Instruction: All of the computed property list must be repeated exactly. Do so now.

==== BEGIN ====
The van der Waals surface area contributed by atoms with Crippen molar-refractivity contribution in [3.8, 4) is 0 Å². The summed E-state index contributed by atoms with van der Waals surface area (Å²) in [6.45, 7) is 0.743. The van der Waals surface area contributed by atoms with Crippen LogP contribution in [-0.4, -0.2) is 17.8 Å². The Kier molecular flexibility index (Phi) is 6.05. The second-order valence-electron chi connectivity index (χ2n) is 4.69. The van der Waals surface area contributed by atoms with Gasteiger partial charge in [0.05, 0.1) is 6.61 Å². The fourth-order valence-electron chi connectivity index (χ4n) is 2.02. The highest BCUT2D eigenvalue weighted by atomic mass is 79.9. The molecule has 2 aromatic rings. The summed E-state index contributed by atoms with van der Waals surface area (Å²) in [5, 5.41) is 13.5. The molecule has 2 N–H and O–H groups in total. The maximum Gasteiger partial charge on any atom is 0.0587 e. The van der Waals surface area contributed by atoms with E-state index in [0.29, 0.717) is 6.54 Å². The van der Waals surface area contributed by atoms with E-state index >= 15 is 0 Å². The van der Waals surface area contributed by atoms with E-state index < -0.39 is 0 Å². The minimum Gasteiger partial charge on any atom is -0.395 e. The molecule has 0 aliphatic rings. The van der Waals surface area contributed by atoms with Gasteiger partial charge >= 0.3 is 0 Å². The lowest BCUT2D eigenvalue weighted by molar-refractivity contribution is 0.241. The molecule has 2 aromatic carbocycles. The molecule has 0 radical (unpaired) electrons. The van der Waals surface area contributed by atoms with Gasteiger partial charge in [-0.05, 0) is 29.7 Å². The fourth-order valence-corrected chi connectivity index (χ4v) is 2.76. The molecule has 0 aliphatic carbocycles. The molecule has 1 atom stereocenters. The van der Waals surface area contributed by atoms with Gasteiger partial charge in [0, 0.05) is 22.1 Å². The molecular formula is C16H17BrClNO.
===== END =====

The van der Waals surface area contributed by atoms with Crippen molar-refractivity contribution in [3.8, 4) is 0 Å². The summed E-state index contributed by atoms with van der Waals surface area (Å²) in [6.45, 7) is 0.743. The van der Waals surface area contributed by atoms with Crippen LogP contribution in [-0.4, -0.2) is 17.8 Å². The Kier molecular flexibility index (Phi) is 6.05. The second-order valence-electron chi connectivity index (χ2n) is 4.69. The van der Waals surface area contributed by atoms with Gasteiger partial charge in [0.05, 0.1) is 6.61 Å². The fourth-order valence-electron chi connectivity index (χ4n) is 2.02. The highest BCUT2D eigenvalue weighted by atomic mass is 79.9. The molecule has 2 aromatic rings. The summed E-state index contributed by atoms with van der Waals surface area (Å²) in [5, 5.41) is 13.5. The molecule has 2 N–H and O–H groups in total. The maximum Gasteiger partial charge on any atom is 0.0587 e. The van der Waals surface area contributed by atoms with E-state index in [0.29, 0.717) is 6.54 Å². The van der Waals surface area contributed by atoms with E-state index >= 15 is 0 Å². The van der Waals surface area contributed by atoms with E-state index < -0.39 is 0 Å². The minimum Gasteiger partial charge on any atom is -0.395 e. The molecule has 0 aliphatic rings. The van der Waals surface area contributed by atoms with Gasteiger partial charge >= 0.3 is 0 Å². The lowest BCUT2D eigenvalue weighted by molar-refractivity contribution is 0.241. The molecule has 2 aromatic carbocycles. The molecule has 0 radical (unpaired) electrons. The van der Waals surface area contributed by atoms with Gasteiger partial charge in [-0.05, 0) is 29.7 Å². The fourth-order valence-corrected chi connectivity index (χ4v) is 2.76. The molecule has 0 aliphatic carbocycles. The molecule has 1 atom stereocenters. The van der Waals surface area contributed by atoms with Gasteiger partial charge in [0, 0.05) is 22.1 Å². The molecular formula is C16H17BrClNO.